Climate change making emperor penguins’ feet a lot less happy
As the largest living penguin species, the emperor penguin reaches four feet in height and 100 pounds in weight. In some ways, this iconic bird could be considered one of the most successful bird species in the world. While most birds spend half their lives flying south, emperors got as far south as you can get, put on a nice tuxedo, and then gave up flying all together.
Now the dapper dressers are in trouble — these emperors may have no clothes, but that doesn’t mean they’re looking forward to a warming world, according to a new study in Nature Climate Change:
The researchers’ analysis of the global, continent-wide Emperor penguin population incorporates current and projected future [sea ice concentration] declines, and determined that all of the colonies would be in decline — many by more than 50 percent — by the end of the century, due to future climate change.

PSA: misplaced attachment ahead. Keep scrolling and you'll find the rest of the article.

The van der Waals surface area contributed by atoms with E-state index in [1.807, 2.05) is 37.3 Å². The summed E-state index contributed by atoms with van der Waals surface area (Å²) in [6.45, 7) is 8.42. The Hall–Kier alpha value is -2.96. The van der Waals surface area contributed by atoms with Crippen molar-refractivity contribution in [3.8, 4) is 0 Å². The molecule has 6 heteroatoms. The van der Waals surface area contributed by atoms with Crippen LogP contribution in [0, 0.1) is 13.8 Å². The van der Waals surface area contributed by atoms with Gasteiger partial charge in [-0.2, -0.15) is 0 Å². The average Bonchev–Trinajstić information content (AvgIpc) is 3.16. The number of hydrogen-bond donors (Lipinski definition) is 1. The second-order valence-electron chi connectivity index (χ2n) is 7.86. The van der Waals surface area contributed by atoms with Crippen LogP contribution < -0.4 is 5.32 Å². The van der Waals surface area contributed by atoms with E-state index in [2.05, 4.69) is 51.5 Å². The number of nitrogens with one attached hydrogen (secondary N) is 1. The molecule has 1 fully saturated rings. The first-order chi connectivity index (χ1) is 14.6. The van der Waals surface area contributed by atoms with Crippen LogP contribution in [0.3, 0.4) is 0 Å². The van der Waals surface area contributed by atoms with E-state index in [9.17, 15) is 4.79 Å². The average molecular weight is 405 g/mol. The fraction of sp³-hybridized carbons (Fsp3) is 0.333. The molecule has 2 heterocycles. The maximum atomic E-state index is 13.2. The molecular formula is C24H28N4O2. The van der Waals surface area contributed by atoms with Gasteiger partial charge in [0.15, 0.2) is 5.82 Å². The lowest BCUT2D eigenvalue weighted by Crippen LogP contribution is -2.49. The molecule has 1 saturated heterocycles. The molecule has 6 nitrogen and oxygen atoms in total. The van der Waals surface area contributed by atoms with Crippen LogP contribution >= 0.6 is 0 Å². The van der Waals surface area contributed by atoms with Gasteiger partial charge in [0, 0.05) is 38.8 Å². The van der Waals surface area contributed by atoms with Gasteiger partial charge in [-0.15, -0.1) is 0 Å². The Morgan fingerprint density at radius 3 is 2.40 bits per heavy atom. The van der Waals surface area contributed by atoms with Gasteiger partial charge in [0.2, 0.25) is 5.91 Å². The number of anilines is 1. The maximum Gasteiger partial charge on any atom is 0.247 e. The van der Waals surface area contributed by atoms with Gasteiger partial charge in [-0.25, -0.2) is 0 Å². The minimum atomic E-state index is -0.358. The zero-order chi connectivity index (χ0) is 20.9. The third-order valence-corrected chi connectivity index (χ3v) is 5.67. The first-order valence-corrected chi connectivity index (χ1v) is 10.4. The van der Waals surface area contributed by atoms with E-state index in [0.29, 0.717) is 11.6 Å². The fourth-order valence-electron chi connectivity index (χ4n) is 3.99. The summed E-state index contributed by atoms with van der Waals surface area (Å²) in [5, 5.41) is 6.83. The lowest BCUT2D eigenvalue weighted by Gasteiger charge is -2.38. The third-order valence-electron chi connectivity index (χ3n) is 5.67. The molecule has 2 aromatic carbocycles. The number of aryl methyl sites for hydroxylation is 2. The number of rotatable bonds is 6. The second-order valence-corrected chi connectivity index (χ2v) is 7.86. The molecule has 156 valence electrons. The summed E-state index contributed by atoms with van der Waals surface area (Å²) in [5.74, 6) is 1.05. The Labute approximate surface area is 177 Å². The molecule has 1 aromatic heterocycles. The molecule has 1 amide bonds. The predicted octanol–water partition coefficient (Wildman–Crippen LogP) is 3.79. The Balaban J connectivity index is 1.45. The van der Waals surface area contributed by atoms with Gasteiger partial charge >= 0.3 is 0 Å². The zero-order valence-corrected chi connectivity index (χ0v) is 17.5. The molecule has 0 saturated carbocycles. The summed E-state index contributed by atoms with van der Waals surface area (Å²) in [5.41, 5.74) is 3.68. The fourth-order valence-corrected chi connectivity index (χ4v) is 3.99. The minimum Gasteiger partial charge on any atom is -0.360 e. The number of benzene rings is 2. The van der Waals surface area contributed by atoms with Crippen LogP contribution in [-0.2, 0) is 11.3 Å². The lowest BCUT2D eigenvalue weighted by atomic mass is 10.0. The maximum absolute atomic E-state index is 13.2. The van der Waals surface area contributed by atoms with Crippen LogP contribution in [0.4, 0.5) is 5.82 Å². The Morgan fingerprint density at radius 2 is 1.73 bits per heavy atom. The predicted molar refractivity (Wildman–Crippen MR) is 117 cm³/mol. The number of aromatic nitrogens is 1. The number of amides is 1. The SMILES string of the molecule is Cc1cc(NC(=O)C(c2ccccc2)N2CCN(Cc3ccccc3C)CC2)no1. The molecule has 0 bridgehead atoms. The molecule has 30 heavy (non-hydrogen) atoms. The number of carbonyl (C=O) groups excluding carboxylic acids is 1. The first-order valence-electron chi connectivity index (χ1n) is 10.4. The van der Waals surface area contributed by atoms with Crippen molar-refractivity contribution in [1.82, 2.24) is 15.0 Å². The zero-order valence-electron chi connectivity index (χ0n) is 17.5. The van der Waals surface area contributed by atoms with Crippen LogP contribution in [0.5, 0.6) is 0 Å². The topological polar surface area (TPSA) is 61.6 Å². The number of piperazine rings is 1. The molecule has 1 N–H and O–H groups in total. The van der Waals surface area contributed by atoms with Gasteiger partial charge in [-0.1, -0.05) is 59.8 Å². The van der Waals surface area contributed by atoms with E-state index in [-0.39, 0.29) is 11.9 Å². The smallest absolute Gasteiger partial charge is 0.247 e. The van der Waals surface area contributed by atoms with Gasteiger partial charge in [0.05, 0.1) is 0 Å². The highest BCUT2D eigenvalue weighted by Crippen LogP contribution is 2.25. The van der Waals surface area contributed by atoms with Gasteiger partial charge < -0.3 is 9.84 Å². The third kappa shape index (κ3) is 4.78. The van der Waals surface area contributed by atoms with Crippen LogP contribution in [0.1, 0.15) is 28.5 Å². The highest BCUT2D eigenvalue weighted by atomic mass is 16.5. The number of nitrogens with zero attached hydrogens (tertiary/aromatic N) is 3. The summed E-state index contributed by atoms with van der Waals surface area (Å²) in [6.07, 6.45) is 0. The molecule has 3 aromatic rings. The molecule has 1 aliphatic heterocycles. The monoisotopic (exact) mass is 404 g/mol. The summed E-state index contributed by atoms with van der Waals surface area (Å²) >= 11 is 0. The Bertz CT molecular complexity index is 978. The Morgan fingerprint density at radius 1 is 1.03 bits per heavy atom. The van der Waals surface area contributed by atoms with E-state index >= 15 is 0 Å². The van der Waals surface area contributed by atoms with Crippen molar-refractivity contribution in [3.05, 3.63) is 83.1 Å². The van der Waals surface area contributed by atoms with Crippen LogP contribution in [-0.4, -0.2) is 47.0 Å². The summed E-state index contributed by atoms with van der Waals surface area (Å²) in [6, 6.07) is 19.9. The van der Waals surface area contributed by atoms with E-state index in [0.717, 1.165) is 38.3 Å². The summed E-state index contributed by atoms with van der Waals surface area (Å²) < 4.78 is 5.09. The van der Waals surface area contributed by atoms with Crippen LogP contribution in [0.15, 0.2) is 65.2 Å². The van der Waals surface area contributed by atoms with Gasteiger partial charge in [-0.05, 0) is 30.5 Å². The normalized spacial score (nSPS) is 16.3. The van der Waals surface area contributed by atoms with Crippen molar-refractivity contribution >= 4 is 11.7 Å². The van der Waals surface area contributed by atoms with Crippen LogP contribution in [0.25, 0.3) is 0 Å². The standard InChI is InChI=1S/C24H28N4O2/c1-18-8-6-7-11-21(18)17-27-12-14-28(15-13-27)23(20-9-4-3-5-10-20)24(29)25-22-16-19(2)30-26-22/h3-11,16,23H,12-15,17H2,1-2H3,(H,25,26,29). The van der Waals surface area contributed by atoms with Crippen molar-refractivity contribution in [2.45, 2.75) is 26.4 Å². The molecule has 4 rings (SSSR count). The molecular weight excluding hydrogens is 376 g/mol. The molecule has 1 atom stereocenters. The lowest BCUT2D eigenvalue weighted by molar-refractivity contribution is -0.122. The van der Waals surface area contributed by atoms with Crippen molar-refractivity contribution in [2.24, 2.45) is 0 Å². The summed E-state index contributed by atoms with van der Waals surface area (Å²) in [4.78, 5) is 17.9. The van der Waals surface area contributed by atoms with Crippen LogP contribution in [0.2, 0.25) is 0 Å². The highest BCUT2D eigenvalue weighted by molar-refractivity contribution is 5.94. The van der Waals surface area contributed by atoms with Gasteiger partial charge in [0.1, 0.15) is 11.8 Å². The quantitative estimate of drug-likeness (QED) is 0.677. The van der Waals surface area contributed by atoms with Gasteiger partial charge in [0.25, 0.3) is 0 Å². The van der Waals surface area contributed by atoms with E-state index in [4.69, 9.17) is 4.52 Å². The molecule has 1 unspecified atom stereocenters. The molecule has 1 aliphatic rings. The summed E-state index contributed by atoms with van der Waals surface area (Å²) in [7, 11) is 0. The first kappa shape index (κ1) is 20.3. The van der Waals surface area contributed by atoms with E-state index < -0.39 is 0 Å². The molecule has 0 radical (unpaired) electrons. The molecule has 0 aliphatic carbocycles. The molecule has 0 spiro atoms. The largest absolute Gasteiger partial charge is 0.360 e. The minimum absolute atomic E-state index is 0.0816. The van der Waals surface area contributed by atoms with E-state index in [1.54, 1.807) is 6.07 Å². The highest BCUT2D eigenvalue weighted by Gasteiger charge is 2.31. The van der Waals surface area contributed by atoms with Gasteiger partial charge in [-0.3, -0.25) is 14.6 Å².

“If sea ice declines at the rates projected by the IPCC climate models, and continues to influence Emperor penguins as it did in the second half of the 20th century in Terre Adélie, at least two-thirds of the colonies are projected to have declined by greater than 50 percent from their current size by 2100,” said Jenouvrier. “None of the colonies, even the southern-most locations in the Ross Sea, will provide a viable refuge by the end of 21st century.”
The authors of the study recommend not only adding emperor penguins to the endangered species list, but beginning the search now for possible refuges.
These estimates only go out to the end of the century. Perhaps climate change will be mindful of our Gregorian calendars, but if the world continues to warm past Dec. 31, 2100, the loss of sea ice will be even worse. In addition to the loss of ice, the penguins are up against declining food supplies. Antarctic krill, tiny shrimp-like animals, form the pillar of the Antarctic food chain. Climate change could reduce their range 20 percent over the coming century and in some areas their biomass could take a staggering 68 percent hit, affecting birds, fish, and whales that depend on them. Combined with the loss of sea ice, the loss of the krill would make for a devastating one-two punch to the emperor penguin.
The danger faced by emperor penguins is poignant. No animal stands as a greater symbol of the icy Antarctic than the emperors, and sadly, just as the equally imperiled polar bears, the face of climate change in the Arctic, they share the same fate as their increasingly less frozen home.
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